The cities of our ancient ancestors were both much different yet surprisingly similar to the cities of the modern age. Most early human settlements would have been based around farms and other reliable food sources that did not have to be hunted or followed. As these cities started to develop further, early city planning and organization became more important than ever. For the first time in history, humans were no longer just living amongst a tribe of a few hundred people, many of whom would have been direct family members, but now living in large settlements that were home to thousands of different people. Despite the best efforts of historians and archeologists, there is still much to be uncovered about humanity's earliest cities. Little remains of these once great settlements aside from the odd ruin or dig site.
Origins Of Urbanization
Modern humans have been on the Earth for nearly 200,000 years. For much of our existence, human beings were nomads who did not stay or settle in one place but rather roamed the wilderness, chasing herd animals for sustenance. This all changed sometime around 7500 BC when humans discovered farming and agriculture. Crops such as wheat and rice were a much more reliable and easy-to-manage food source than a herd of deer or buffalo. Instead of constantly chasing a meal, farmers could not only ensure that they were fed but also the people around them. As farming techniques improved, harvest yields increased, and excess food could then be stored or even sold.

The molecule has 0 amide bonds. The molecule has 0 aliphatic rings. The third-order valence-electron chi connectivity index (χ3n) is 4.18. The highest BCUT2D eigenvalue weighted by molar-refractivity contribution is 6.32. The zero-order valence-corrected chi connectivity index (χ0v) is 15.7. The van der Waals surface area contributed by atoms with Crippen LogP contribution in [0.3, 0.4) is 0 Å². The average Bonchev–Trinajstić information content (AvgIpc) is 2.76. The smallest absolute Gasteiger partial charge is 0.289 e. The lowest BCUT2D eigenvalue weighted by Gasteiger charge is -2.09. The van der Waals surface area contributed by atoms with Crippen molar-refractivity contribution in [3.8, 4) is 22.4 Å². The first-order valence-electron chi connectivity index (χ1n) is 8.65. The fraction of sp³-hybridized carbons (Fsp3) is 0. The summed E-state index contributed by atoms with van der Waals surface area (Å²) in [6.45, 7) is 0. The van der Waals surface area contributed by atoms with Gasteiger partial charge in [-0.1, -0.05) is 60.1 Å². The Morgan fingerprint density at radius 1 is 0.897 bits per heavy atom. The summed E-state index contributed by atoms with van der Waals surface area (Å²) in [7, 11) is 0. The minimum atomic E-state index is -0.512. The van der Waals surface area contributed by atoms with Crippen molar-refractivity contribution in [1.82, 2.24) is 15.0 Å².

Gathering food in a nomadic setting was something that needed the full attention and effort of each person available. It was one thing to track a herd of animals, but it was another to actually kill, transport, butcher, and use the entirety of the animal. Farming was much less labor intensive. A significant amount of a city's population would have been working in agriculture, but it left a large enough segment of people the opportunity to work on other crafts and skills. The agricultural revolution did not only birth farms and cities but also things like carpenters, stone masons, poets, musicians, shipbuilders, blacksmiths, and many other integral jobs needed for large urban areas to function.
Earliest Known Cities
There is much debate among scholars about what is actually the oldest known "city." Some claim that the site known as Gobekli Tepe in modern-day Turkey is the oldest city ever discovered. But there is still a fierce debate over whether or not Gobekli Tepe can actually be labeled as a permanent settlement.
Built more than 11,000 years ago, as far as researchers can tell, it appears that Gobekli Tepe was primarily used as the base of operations for various religious ceremonies and festivities. It is thought by some experts that once these ceremonies were completed, the people who lived in Gobekli Tepe would then leave for months at a time and then only return to perform these religious rites once again.
Archeologists have been able to uncover evidence that housing and other signs of permanent living, but others argue that this is inconclusive and more work must be done. It is believed that much of Gobekli Tepe is still unground and has yet to be unearthed. Gobekli Tepe is still an active site, so the chance of new discoveries being made is certainly not out of the realm of possibility.
What others consider the oldest city in human history is a place called Çatalhöyük. Also located in Turkey, the city of Çatalhöyük was first founded more than 9,000 years ago. The urban planning and structure of Çatalhöyük was messy, to say the least. The settlement never had any kind of streets and has yet to show signs that it possessed anything that resembled a public building. That being said, it is still largely considered by most experts to be officially the oldest city, even founded by humans.
Notable Early Cities